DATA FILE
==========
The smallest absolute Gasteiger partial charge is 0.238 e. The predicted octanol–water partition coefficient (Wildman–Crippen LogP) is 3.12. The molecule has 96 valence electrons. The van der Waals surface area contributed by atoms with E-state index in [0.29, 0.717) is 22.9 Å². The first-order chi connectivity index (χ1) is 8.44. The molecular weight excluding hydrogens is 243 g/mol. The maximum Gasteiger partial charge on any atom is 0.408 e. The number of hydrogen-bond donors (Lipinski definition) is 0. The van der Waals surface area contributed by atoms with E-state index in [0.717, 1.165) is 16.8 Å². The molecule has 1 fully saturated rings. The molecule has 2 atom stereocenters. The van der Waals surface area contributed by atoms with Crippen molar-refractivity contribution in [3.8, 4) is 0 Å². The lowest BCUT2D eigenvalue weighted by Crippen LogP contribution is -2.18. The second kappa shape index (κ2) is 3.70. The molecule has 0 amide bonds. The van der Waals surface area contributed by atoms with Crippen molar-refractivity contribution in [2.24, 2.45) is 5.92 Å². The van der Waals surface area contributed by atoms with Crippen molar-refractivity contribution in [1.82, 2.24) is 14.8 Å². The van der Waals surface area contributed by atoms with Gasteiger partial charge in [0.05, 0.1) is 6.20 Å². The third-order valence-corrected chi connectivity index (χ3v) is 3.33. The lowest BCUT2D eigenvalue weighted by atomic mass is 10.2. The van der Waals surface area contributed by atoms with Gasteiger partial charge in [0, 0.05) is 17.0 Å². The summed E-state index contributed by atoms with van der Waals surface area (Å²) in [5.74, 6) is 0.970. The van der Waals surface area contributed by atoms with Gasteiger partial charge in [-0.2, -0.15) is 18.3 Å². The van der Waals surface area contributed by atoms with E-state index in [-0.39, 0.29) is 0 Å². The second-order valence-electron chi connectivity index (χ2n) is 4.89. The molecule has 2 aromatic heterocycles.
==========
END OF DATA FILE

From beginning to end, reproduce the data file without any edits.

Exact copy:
The smallest absolute Gasteiger partial charge is 0.238 e. The predicted octanol–water partition coefficient (Wildman–Crippen LogP) is 3.12. The molecule has 96 valence electrons. The van der Waals surface area contributed by atoms with E-state index in [0.29, 0.717) is 22.9 Å². The first-order chi connectivity index (χ1) is 8.44. The molecular weight excluding hydrogens is 243 g/mol. The maximum Gasteiger partial charge on any atom is 0.408 e. The number of hydrogen-bond donors (Lipinski definition) is 0. The van der Waals surface area contributed by atoms with E-state index in [0.717, 1.165) is 16.8 Å². The molecule has 1 fully saturated rings. The molecule has 2 atom stereocenters. The van der Waals surface area contributed by atoms with Crippen molar-refractivity contribution in [3.8, 4) is 0 Å². The lowest BCUT2D eigenvalue weighted by Crippen LogP contribution is -2.18. The second kappa shape index (κ2) is 3.70. The molecule has 0 amide bonds. The van der Waals surface area contributed by atoms with Crippen molar-refractivity contribution in [2.24, 2.45) is 5.92 Å². The van der Waals surface area contributed by atoms with Crippen molar-refractivity contribution in [1.82, 2.24) is 14.8 Å². The van der Waals surface area contributed by atoms with Gasteiger partial charge in [0.05, 0.1) is 6.20 Å². The third-order valence-corrected chi connectivity index (χ3v) is 3.33. The lowest BCUT2D eigenvalue weighted by atomic mass is 10.2. The van der Waals surface area contributed by atoms with Gasteiger partial charge in [0, 0.05) is 17.0 Å². The summed E-state index contributed by atoms with van der Waals surface area (Å²) in [5.74, 6) is 0.970. The van der Waals surface area contributed by atoms with Gasteiger partial charge in [-0.2, -0.15) is 18.3 Å². The van der Waals surface area contributed by atoms with E-state index in [-0.39, 0.29) is 0 Å². The second-order valence-electron chi connectivity index (χ2n) is 4.89. The molecule has 2 aromatic heterocycles.